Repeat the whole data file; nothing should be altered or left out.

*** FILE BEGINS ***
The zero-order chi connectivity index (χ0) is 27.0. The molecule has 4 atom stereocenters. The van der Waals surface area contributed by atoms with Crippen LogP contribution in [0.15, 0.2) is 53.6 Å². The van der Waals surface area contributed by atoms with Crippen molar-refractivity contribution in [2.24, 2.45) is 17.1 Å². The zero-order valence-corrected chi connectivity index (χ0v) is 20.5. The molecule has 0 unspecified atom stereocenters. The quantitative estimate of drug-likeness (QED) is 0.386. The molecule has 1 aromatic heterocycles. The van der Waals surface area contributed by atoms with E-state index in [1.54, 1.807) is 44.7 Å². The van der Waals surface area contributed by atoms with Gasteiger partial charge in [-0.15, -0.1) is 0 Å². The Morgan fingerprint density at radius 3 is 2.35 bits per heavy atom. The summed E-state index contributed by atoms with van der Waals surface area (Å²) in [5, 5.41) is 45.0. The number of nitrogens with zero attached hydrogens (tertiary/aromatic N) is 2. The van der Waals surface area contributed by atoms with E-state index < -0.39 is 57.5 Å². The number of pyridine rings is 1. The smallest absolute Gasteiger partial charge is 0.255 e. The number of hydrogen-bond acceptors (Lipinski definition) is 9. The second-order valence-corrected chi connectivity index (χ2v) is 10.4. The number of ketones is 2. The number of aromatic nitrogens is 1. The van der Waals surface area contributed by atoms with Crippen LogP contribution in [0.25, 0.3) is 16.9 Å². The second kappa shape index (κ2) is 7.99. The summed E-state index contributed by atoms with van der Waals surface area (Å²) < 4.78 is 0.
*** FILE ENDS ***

The zero-order chi connectivity index (χ0) is 27.0. The molecule has 4 atom stereocenters. The van der Waals surface area contributed by atoms with Crippen LogP contribution in [0.15, 0.2) is 53.6 Å². The van der Waals surface area contributed by atoms with Crippen molar-refractivity contribution in [2.24, 2.45) is 17.1 Å². The zero-order valence-corrected chi connectivity index (χ0v) is 20.5. The molecule has 0 unspecified atom stereocenters. The quantitative estimate of drug-likeness (QED) is 0.386. The molecule has 1 aromatic heterocycles. The van der Waals surface area contributed by atoms with E-state index in [1.54, 1.807) is 44.7 Å². The van der Waals surface area contributed by atoms with Gasteiger partial charge in [-0.15, -0.1) is 0 Å². The Morgan fingerprint density at radius 3 is 2.35 bits per heavy atom. The summed E-state index contributed by atoms with van der Waals surface area (Å²) in [5, 5.41) is 45.0. The number of nitrogens with zero attached hydrogens (tertiary/aromatic N) is 2. The van der Waals surface area contributed by atoms with E-state index < -0.39 is 57.5 Å². The number of pyridine rings is 1. The smallest absolute Gasteiger partial charge is 0.255 e. The number of hydrogen-bond acceptors (Lipinski definition) is 9. The second-order valence-corrected chi connectivity index (χ2v) is 10.4. The number of ketones is 2. The number of aromatic nitrogens is 1. The van der Waals surface area contributed by atoms with Crippen LogP contribution in [0.25, 0.3) is 16.9 Å². The second kappa shape index (κ2) is 7.99. The summed E-state index contributed by atoms with van der Waals surface area (Å²) < 4.78 is 0.